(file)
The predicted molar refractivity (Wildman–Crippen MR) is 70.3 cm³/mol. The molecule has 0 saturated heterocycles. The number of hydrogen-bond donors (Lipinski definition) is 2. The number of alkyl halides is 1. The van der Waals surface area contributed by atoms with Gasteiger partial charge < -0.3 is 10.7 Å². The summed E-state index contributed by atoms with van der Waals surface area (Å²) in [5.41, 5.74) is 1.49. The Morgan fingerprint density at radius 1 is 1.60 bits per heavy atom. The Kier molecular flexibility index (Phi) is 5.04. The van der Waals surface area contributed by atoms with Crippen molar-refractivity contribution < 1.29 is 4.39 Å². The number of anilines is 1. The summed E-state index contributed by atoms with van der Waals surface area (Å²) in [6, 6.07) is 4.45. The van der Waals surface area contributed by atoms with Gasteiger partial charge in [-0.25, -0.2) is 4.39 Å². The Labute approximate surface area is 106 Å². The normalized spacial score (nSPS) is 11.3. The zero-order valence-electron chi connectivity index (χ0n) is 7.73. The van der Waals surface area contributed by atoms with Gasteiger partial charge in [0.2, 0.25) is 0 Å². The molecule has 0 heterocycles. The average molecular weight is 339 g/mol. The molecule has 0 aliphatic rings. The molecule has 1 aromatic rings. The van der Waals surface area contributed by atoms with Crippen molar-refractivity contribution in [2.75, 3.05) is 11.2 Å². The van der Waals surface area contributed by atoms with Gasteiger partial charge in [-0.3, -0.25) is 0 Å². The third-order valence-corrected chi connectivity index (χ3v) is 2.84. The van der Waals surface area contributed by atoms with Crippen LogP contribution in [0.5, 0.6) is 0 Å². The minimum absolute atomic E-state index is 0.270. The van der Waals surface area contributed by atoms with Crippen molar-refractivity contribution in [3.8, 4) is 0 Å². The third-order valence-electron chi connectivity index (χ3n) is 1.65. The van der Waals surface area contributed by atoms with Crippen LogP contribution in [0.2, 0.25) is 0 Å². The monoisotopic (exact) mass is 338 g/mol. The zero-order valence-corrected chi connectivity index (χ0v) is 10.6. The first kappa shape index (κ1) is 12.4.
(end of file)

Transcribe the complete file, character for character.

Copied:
The predicted molar refractivity (Wildman–Crippen MR) is 70.3 cm³/mol. The molecule has 0 saturated heterocycles. The number of hydrogen-bond donors (Lipinski definition) is 2. The number of alkyl halides is 1. The van der Waals surface area contributed by atoms with Gasteiger partial charge < -0.3 is 10.7 Å². The summed E-state index contributed by atoms with van der Waals surface area (Å²) in [5.41, 5.74) is 1.49. The Morgan fingerprint density at radius 1 is 1.60 bits per heavy atom. The Kier molecular flexibility index (Phi) is 5.04. The van der Waals surface area contributed by atoms with Crippen molar-refractivity contribution < 1.29 is 4.39 Å². The number of anilines is 1. The summed E-state index contributed by atoms with van der Waals surface area (Å²) in [6, 6.07) is 4.45. The van der Waals surface area contributed by atoms with Gasteiger partial charge in [-0.25, -0.2) is 4.39 Å². The Labute approximate surface area is 106 Å². The normalized spacial score (nSPS) is 11.3. The zero-order valence-electron chi connectivity index (χ0n) is 7.73. The van der Waals surface area contributed by atoms with Gasteiger partial charge in [0.2, 0.25) is 0 Å². The molecule has 0 heterocycles. The average molecular weight is 339 g/mol. The molecule has 0 aliphatic rings. The molecule has 1 aromatic rings. The van der Waals surface area contributed by atoms with Crippen molar-refractivity contribution in [2.75, 3.05) is 11.2 Å². The van der Waals surface area contributed by atoms with Gasteiger partial charge in [-0.3, -0.25) is 0 Å². The third-order valence-corrected chi connectivity index (χ3v) is 2.84. The van der Waals surface area contributed by atoms with Crippen LogP contribution in [0.5, 0.6) is 0 Å². The minimum absolute atomic E-state index is 0.270. The van der Waals surface area contributed by atoms with Crippen molar-refractivity contribution in [3.8, 4) is 0 Å². The third-order valence-electron chi connectivity index (χ3n) is 1.65. The van der Waals surface area contributed by atoms with Crippen LogP contribution in [0.2, 0.25) is 0 Å². The monoisotopic (exact) mass is 338 g/mol. The zero-order valence-corrected chi connectivity index (χ0v) is 10.6. The first kappa shape index (κ1) is 12.4.